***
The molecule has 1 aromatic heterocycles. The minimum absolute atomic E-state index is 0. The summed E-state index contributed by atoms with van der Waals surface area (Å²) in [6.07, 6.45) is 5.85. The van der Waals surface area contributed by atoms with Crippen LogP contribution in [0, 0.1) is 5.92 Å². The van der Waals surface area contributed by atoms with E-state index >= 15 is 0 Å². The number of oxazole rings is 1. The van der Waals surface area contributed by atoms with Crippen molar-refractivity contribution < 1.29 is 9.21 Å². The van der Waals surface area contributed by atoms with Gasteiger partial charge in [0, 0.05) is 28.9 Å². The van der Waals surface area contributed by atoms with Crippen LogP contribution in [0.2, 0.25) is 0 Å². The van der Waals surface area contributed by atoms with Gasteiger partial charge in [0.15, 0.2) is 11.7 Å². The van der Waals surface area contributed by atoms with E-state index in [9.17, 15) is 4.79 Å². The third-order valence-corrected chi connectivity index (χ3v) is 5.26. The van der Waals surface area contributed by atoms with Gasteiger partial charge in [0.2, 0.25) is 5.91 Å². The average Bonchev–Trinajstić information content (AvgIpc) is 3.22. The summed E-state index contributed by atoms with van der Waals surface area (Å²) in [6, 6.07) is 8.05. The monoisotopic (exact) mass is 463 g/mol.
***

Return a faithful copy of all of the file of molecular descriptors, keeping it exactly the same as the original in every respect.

The molecule has 1 aromatic heterocycles. The minimum absolute atomic E-state index is 0. The summed E-state index contributed by atoms with van der Waals surface area (Å²) in [6.07, 6.45) is 5.85. The van der Waals surface area contributed by atoms with Crippen LogP contribution in [0, 0.1) is 5.92 Å². The van der Waals surface area contributed by atoms with E-state index >= 15 is 0 Å². The number of oxazole rings is 1. The van der Waals surface area contributed by atoms with Crippen molar-refractivity contribution < 1.29 is 9.21 Å². The van der Waals surface area contributed by atoms with Gasteiger partial charge in [0, 0.05) is 28.9 Å². The van der Waals surface area contributed by atoms with Crippen LogP contribution in [0.2, 0.25) is 0 Å². The van der Waals surface area contributed by atoms with Gasteiger partial charge in [0.15, 0.2) is 11.7 Å². The van der Waals surface area contributed by atoms with E-state index in [9.17, 15) is 4.79 Å². The third-order valence-corrected chi connectivity index (χ3v) is 5.26. The van der Waals surface area contributed by atoms with Gasteiger partial charge in [0.2, 0.25) is 5.91 Å². The average Bonchev–Trinajstić information content (AvgIpc) is 3.22. The summed E-state index contributed by atoms with van der Waals surface area (Å²) in [6, 6.07) is 8.05. The monoisotopic (exact) mass is 463 g/mol.